Antibiotics are an important part of a comprehensive herd-health program on farms of all sizes. We take many steps to protect herd health, and judicious use of antibiotics is one part of an overall herd health management plan. Antibiotics represent considerable cost to farmers, so we naturally want to minimize their use whenever possible. Responsible antibiotic use, combined with other practices relating to proper diet and nutrition, access to fresh water, vaccinations, barn sanitation and biosecurity, all work to protect pig health. Farmers support science-based approaches to ensure that antibiotics used to advance animal health are safe for the food supply.
Principles of responsible antibiotic use, farmers’ guidelines
Principle I: Take appropriate steps to decrease the need for the application of antibiotics.
Principle II: Assess the advantages and disadvantages of all uses of antibiotics.
Principle III: Use antibiotics only when they provide measurable benefits.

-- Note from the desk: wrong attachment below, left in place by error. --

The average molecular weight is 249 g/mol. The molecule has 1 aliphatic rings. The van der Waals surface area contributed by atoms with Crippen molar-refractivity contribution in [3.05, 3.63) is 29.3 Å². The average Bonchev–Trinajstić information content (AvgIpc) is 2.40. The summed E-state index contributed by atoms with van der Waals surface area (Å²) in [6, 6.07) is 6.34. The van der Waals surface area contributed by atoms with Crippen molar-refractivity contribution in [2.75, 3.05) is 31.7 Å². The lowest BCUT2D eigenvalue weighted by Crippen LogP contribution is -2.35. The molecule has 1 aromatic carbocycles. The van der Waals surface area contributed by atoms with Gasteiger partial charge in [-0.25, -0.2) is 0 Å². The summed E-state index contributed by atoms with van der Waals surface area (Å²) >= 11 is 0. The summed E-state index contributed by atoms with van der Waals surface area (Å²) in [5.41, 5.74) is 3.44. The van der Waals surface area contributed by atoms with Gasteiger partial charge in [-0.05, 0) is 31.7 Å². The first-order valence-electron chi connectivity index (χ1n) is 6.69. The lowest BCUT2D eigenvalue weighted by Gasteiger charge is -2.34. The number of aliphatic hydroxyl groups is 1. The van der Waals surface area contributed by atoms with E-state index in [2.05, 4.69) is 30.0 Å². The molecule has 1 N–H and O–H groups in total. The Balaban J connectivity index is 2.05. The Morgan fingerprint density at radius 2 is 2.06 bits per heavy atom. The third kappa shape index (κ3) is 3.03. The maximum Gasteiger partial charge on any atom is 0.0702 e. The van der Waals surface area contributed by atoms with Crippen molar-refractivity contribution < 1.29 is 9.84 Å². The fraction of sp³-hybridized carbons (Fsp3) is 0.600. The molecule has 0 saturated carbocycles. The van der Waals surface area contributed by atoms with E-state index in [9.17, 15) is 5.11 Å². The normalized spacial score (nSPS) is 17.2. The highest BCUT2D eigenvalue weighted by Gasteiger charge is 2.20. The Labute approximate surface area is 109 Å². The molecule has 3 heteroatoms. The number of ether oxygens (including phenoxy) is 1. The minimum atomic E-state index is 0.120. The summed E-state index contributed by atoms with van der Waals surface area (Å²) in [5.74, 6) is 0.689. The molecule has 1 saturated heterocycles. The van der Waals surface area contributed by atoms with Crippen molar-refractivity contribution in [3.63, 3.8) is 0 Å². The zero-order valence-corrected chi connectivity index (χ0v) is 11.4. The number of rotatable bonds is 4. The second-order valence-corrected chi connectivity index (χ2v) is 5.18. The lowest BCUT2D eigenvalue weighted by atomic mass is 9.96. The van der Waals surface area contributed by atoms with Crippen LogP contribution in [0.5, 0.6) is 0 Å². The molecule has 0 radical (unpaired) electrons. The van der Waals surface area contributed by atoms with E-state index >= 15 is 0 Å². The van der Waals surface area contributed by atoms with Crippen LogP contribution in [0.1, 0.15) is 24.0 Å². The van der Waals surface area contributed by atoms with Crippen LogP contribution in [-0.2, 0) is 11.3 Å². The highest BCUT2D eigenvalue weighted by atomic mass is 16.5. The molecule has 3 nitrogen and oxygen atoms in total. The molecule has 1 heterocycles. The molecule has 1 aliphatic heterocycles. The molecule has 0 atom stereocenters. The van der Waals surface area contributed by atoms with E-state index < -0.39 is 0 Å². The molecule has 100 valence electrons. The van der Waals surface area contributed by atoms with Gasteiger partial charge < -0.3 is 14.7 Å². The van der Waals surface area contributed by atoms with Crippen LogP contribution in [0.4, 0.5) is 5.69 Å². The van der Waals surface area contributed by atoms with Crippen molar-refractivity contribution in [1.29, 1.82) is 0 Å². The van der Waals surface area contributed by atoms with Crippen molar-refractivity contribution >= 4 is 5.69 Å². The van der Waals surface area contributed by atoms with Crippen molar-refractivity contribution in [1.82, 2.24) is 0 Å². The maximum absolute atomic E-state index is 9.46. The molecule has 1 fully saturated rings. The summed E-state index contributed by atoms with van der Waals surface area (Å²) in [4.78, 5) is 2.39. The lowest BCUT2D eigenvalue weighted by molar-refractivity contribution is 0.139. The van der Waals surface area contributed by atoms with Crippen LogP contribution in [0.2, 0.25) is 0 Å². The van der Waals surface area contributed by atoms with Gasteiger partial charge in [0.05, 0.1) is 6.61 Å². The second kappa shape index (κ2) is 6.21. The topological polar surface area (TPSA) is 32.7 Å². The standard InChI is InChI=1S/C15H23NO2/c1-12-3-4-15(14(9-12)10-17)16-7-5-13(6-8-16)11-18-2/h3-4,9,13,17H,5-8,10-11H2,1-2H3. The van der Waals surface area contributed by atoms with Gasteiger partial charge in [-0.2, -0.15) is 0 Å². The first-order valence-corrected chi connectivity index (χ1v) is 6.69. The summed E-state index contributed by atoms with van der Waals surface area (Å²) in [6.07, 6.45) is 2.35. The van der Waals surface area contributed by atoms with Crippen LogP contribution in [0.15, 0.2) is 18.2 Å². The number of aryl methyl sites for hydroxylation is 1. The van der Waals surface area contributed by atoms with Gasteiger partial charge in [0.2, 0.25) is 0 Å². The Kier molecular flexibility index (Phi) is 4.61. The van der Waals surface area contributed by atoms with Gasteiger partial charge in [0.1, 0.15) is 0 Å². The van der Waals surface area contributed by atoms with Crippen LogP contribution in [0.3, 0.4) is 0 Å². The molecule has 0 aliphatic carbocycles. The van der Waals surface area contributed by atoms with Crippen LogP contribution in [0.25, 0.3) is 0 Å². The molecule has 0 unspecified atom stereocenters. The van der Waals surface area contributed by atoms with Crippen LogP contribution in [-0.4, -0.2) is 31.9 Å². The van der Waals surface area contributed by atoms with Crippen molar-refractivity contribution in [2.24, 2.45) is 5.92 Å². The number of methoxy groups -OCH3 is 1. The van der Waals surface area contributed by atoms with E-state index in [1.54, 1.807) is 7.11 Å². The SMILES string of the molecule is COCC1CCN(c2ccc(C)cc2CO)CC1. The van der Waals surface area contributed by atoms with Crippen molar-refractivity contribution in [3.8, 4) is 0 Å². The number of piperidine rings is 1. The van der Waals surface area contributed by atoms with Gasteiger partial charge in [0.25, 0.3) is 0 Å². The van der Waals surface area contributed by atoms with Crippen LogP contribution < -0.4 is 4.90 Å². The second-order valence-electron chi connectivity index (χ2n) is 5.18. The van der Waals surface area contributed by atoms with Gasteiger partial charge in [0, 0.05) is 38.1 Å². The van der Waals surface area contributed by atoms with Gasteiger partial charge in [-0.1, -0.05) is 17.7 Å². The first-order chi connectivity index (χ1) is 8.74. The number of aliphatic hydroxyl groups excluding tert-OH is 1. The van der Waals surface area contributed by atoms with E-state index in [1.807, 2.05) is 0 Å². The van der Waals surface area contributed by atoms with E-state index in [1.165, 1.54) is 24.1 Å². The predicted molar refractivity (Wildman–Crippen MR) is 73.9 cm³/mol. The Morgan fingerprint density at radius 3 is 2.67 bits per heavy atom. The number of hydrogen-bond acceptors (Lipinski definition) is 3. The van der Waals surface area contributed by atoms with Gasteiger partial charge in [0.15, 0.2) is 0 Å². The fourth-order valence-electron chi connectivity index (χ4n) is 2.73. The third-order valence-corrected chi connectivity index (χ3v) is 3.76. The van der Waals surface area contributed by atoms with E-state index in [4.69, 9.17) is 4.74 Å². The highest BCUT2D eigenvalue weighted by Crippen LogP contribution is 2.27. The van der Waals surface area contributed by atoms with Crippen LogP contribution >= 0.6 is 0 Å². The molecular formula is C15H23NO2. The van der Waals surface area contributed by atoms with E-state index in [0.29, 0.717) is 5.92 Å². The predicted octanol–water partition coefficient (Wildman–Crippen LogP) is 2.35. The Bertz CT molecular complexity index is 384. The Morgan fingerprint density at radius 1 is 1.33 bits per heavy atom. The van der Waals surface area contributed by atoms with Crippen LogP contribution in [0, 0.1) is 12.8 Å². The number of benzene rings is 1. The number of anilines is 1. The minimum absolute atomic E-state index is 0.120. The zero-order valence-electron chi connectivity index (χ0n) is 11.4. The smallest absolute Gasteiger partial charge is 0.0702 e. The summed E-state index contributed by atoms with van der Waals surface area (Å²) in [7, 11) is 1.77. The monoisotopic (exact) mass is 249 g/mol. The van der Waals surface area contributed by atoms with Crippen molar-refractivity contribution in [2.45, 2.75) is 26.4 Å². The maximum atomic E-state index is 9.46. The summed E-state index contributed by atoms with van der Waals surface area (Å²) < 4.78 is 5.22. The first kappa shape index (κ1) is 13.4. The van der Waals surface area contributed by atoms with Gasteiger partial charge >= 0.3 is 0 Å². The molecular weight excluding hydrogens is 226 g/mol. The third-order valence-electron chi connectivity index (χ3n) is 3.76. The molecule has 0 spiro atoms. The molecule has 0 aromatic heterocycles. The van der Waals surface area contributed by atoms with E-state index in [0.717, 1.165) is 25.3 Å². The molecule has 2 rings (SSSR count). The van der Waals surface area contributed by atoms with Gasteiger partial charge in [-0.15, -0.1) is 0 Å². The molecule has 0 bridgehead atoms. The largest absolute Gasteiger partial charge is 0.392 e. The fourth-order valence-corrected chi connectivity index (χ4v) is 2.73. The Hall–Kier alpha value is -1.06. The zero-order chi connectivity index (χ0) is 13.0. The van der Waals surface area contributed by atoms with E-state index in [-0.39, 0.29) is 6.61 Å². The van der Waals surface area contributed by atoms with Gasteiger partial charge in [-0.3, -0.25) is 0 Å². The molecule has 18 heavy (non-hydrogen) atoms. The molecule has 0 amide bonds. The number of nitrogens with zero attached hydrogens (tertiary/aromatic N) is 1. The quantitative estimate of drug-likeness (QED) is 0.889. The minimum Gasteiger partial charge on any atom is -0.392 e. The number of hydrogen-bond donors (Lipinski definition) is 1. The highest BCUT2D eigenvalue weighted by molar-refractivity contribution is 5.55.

Principle IV: Fully implement the management practices described for responsible use of animal health products into daily operations.
Principle V: Have a working veterinarian-client-patient relationship and follow the responsible antibiotic use guidelines.
Is it safe to use antibiotics in food animals?
In collaboration with animal agriculture experts, veterinarians and scientists, farmers provide for the comprehensive health needs of their animals. There is no question that animal health is vital to food and public safety. Accordingly, responsible use of animal health products, including antibiotics, is a key concern for every person involved in producing pork for consumers.
Antibiotic policies should be based on facts, not misinformation
Human and animal health experts agree it is important to use food production practices that minimize the development of antibiotic resistance in human health. The topic of antibiotic resistance is complex, and certain facts must be established in order to have a productive dialogue about issues concerning antibiotic use. For example: